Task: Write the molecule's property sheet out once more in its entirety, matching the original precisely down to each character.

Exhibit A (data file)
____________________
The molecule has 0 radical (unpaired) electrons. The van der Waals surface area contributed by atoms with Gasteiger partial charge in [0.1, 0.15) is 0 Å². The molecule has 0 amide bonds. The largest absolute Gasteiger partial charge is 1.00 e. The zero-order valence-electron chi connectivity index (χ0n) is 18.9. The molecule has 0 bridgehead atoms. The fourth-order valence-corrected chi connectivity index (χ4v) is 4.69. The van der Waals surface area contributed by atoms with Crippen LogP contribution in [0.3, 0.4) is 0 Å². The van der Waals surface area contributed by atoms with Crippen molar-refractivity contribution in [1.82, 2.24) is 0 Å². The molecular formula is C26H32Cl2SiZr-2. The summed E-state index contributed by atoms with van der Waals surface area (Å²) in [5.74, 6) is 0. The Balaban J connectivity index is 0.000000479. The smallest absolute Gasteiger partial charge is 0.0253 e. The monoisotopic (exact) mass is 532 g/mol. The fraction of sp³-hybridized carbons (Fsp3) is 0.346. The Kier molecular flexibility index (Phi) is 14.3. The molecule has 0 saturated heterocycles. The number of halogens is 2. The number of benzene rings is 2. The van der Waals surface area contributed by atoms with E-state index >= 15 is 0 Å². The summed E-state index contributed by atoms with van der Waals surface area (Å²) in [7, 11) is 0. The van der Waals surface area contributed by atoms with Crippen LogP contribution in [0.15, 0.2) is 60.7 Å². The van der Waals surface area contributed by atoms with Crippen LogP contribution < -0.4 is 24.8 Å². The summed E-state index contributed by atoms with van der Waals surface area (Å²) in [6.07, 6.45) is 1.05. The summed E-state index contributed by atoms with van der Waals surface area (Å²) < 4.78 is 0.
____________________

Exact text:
The molecule has 0 radical (unpaired) electrons. The van der Waals surface area contributed by atoms with Gasteiger partial charge in [0.1, 0.15) is 0 Å². The molecule has 0 amide bonds. The largest absolute Gasteiger partial charge is 1.00 e. The zero-order valence-electron chi connectivity index (χ0n) is 18.9. The molecule has 0 bridgehead atoms. The fourth-order valence-corrected chi connectivity index (χ4v) is 4.69. The van der Waals surface area contributed by atoms with Crippen LogP contribution in [0.3, 0.4) is 0 Å². The van der Waals surface area contributed by atoms with Crippen molar-refractivity contribution in [1.82, 2.24) is 0 Å². The molecular formula is C26H32Cl2SiZr-2. The summed E-state index contributed by atoms with van der Waals surface area (Å²) in [5.74, 6) is 0. The Balaban J connectivity index is 0.000000479. The smallest absolute Gasteiger partial charge is 0.0253 e. The monoisotopic (exact) mass is 532 g/mol. The fraction of sp³-hybridized carbons (Fsp3) is 0.346. The Kier molecular flexibility index (Phi) is 14.3. The molecule has 0 saturated heterocycles. The number of halogens is 2. The number of benzene rings is 2. The van der Waals surface area contributed by atoms with E-state index >= 15 is 0 Å². The summed E-state index contributed by atoms with van der Waals surface area (Å²) in [7, 11) is 0. The van der Waals surface area contributed by atoms with Crippen LogP contribution in [0.15, 0.2) is 60.7 Å². The van der Waals surface area contributed by atoms with Crippen LogP contribution < -0.4 is 24.8 Å². The summed E-state index contributed by atoms with van der Waals surface area (Å²) in [6.07, 6.45) is 1.05. The summed E-state index contributed by atoms with van der Waals surface area (Å²) < 4.78 is 0.